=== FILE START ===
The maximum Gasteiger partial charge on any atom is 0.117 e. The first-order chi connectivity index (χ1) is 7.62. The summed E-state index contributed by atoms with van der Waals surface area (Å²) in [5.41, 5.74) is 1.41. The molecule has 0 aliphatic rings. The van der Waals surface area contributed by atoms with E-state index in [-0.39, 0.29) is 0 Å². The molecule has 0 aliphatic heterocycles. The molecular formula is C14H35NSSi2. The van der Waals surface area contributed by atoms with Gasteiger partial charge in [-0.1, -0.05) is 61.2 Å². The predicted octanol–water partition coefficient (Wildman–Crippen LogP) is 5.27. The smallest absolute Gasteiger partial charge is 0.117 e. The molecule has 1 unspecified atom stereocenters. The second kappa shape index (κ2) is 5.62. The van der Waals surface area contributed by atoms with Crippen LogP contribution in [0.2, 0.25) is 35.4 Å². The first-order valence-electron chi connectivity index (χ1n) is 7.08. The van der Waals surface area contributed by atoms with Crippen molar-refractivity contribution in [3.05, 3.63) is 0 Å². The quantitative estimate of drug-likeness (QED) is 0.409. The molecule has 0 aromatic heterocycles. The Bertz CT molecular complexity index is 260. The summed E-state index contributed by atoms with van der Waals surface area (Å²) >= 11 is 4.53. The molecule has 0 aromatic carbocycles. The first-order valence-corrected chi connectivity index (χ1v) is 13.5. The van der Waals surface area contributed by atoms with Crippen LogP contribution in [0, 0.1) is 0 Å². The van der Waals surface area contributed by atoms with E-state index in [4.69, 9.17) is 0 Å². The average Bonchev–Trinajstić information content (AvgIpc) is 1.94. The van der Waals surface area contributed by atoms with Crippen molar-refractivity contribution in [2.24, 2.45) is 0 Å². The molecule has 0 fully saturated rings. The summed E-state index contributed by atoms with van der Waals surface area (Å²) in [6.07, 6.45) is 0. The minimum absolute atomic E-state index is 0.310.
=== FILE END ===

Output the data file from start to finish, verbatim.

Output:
The maximum Gasteiger partial charge on any atom is 0.117 e. The first-order chi connectivity index (χ1) is 7.62. The summed E-state index contributed by atoms with van der Waals surface area (Å²) in [5.41, 5.74) is 1.41. The molecule has 0 aliphatic rings. The van der Waals surface area contributed by atoms with E-state index in [-0.39, 0.29) is 0 Å². The molecule has 0 aliphatic heterocycles. The molecular formula is C14H35NSSi2. The van der Waals surface area contributed by atoms with Gasteiger partial charge in [-0.1, -0.05) is 61.2 Å². The predicted octanol–water partition coefficient (Wildman–Crippen LogP) is 5.27. The smallest absolute Gasteiger partial charge is 0.117 e. The molecule has 1 unspecified atom stereocenters. The second kappa shape index (κ2) is 5.62. The van der Waals surface area contributed by atoms with Crippen LogP contribution in [0.2, 0.25) is 35.4 Å². The first-order valence-electron chi connectivity index (χ1n) is 7.08. The van der Waals surface area contributed by atoms with Crippen molar-refractivity contribution in [3.05, 3.63) is 0 Å². The quantitative estimate of drug-likeness (QED) is 0.409. The molecule has 0 aromatic heterocycles. The Bertz CT molecular complexity index is 260. The summed E-state index contributed by atoms with van der Waals surface area (Å²) >= 11 is 4.53. The molecule has 0 aromatic carbocycles. The first-order valence-corrected chi connectivity index (χ1v) is 13.5. The van der Waals surface area contributed by atoms with Crippen LogP contribution in [0, 0.1) is 0 Å². The van der Waals surface area contributed by atoms with E-state index in [4.69, 9.17) is 0 Å². The average Bonchev–Trinajstić information content (AvgIpc) is 1.94. The van der Waals surface area contributed by atoms with Crippen molar-refractivity contribution in [2.24, 2.45) is 0 Å². The molecule has 0 fully saturated rings. The summed E-state index contributed by atoms with van der Waals surface area (Å²) in [6.07, 6.45) is 0. The minimum absolute atomic E-state index is 0.310.